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Storytelling In Push

Storytelling In Push

People love stories. We spend millions at the movies every week, we obsess over TV shows and novels, we follow news programs that present current events like a soap opera. And you find storytelling in marketing, too; remember the coffee ads that tracked a couple across their relationship, back in the day? And you can tell stories with push notifications, but it’s all a matter of how you approach it.

Storytelling In Push

Posted on Tuesday, March 27, 2018

Can you tell a story with your notifications?

People love stories. We spend millions at the movies every week, we obsess over TV shows and novels, we follow news programs that present current events like a soap opera. And you find storytelling in marketing, too; remember the coffee ads that tracked a couple across their relationship, back in the day? And you can tell stories with push notifications, but it’s all a matter of how you approach it.

Storytelling In Push

First of all, let’s talk about what we mean with “storytelling.” You don’t need to write a novel 120 characters at a time. “Storytelling” in this sense would be a series of interconnected notifications, which can be as brief as two notifications, one after the other. It has some similarities with waterfall marketing; each notification flows naturally into the other.

A great example are the inspirational stories or rivalries spoken of in sports marketing, such as Reebok’s 1991 “Dan and Dave” campaign. Reebok shot a long series of ads about the rivalry between decathletes Dan O’Brien and Dave Johnson. The ads were short, sharp, and witty, all about decathletes being the World’s Best Athlete, and who’d get the gold at Barcelona, Dan or Dave. Even after O’Brien failed to qualify for the squad, Reebok kept it going with Dan coaching Dave. A little bit at a time, the ads filled in the story of Dan, of Dave, their Oregon roots, their family histories, and more than a little tongue-in-cheek teasing.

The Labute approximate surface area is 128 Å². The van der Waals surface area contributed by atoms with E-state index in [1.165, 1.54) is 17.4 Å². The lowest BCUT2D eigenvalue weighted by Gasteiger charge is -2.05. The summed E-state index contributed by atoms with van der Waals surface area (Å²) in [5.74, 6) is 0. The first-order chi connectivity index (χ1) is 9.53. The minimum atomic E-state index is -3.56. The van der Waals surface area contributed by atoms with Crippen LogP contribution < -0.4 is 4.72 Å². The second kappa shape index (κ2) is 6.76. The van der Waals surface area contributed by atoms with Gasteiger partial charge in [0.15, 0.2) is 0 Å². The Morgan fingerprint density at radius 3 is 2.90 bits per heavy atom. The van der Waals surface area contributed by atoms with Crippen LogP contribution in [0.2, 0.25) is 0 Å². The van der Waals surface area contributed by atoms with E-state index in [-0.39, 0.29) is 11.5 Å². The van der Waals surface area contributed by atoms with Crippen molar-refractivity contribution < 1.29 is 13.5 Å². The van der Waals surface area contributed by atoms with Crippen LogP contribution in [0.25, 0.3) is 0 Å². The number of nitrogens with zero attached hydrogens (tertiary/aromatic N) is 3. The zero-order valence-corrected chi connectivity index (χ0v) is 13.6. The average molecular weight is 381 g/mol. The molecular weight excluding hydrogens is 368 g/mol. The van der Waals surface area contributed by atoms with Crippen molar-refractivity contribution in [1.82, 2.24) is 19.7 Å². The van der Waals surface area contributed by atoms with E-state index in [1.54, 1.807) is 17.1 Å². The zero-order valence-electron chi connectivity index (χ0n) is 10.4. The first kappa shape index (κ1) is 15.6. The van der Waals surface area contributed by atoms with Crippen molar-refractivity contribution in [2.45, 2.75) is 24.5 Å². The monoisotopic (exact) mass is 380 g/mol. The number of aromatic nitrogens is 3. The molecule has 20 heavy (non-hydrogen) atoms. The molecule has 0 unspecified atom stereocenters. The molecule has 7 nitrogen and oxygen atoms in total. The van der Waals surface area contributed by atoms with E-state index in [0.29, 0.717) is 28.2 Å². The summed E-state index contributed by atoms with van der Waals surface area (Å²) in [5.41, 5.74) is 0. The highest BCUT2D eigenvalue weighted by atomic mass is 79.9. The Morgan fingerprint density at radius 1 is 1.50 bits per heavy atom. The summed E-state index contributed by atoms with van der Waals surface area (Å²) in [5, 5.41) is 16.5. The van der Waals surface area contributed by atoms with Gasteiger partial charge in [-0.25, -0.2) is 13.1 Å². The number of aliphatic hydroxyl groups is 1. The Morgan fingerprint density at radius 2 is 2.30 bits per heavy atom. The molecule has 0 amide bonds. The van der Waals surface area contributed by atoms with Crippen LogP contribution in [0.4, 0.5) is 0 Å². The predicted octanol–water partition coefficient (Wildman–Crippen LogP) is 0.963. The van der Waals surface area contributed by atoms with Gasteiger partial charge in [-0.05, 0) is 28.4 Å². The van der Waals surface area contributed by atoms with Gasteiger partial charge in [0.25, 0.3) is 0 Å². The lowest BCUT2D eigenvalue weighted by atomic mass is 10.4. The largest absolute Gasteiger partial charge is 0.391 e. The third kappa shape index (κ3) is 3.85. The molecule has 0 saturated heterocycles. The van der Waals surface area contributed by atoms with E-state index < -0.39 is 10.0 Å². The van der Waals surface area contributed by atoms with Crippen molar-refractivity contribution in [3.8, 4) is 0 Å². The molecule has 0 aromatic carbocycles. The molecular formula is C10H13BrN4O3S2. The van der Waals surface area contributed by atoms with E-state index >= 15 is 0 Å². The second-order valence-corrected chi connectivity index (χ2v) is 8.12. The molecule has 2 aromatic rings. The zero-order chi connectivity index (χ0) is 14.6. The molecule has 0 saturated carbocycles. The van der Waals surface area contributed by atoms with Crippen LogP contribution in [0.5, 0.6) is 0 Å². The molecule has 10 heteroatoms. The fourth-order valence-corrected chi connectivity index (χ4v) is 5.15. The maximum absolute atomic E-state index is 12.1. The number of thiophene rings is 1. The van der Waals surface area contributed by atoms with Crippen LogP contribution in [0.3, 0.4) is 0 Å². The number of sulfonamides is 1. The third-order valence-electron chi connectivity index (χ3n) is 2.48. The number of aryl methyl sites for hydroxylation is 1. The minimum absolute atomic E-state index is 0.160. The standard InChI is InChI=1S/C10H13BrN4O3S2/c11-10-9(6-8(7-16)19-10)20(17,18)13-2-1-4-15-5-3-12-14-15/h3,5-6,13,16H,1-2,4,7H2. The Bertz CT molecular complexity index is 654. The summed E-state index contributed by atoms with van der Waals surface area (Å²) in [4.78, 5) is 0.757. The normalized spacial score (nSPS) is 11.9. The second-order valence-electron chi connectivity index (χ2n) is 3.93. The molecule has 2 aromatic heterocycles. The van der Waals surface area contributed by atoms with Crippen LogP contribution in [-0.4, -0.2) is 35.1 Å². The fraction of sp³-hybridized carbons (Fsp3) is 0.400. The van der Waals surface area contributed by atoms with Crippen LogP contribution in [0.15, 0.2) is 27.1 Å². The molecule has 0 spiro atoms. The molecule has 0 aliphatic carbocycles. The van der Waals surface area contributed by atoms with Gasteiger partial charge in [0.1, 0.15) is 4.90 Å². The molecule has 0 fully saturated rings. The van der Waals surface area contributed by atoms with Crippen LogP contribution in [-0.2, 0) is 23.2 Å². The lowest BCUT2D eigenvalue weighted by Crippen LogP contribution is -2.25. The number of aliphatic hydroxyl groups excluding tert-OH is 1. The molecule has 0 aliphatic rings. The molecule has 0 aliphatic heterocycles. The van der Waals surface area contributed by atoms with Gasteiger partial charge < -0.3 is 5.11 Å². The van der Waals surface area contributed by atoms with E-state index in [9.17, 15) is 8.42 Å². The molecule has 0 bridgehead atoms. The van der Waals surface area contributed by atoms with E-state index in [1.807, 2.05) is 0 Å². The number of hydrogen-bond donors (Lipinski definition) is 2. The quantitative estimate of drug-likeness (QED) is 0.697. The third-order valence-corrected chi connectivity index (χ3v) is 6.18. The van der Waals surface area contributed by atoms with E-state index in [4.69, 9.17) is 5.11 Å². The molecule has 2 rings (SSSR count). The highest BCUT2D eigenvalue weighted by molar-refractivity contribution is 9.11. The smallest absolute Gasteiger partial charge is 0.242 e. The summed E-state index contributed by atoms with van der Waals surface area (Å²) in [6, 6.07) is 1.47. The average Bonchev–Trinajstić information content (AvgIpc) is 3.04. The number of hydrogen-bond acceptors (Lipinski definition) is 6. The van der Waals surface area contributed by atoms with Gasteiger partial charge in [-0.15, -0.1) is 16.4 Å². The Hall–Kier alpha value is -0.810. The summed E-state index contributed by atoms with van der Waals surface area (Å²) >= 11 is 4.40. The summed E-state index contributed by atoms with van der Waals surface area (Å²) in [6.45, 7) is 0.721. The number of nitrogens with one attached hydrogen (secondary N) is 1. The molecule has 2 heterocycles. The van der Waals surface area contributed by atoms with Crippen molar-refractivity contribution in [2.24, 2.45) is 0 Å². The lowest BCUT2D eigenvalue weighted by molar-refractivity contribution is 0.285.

It worked. Dan and Dave, both basically unknown outside the world of track and field, were household names, and both, eventually, went to the Olympics; Johnson in 1992, winning bronze, and O’Brien coming roaring back in 1996 to take the gold. And consider this: If we hadn’t told you whether they went to the Olympics, you probably would have looked it up. Remember too that none of this was fiction. You don’t have to write a story, just find a compelling true one.


Clear storytelling is great marketing.

Building A Good Story

That said, even simple storytelling is more than stringing a few notifications together. First and foremost, you need to think about the ultimate point. Dan and Dave were hired to promote a cross-trainer Reebok made, and you need a similar focus to your story. What is the ultimate value for your customers? What should they take away from the story you’re pushing?

The second is you’ll need to craft copy a little more tightly. 120 characters is more than you think, but it favors concision. If the story you want to tell is more detailed, you might want to consider making push one aspect of the story, pushing out an intriguing opening with the goal to get conversion on watching a video or listening to a podcast.

Finally, think carefully about frequency and timing. Is this a campaign you’ll push out one bit an hour over a few hours? Once a day over the course of a week? Are you following a customer every week for a year? Determine the pace your story needs, and what your customers will find interesting. Want to see how storytelling can build your business? Sign up for a live demo of Pushnami!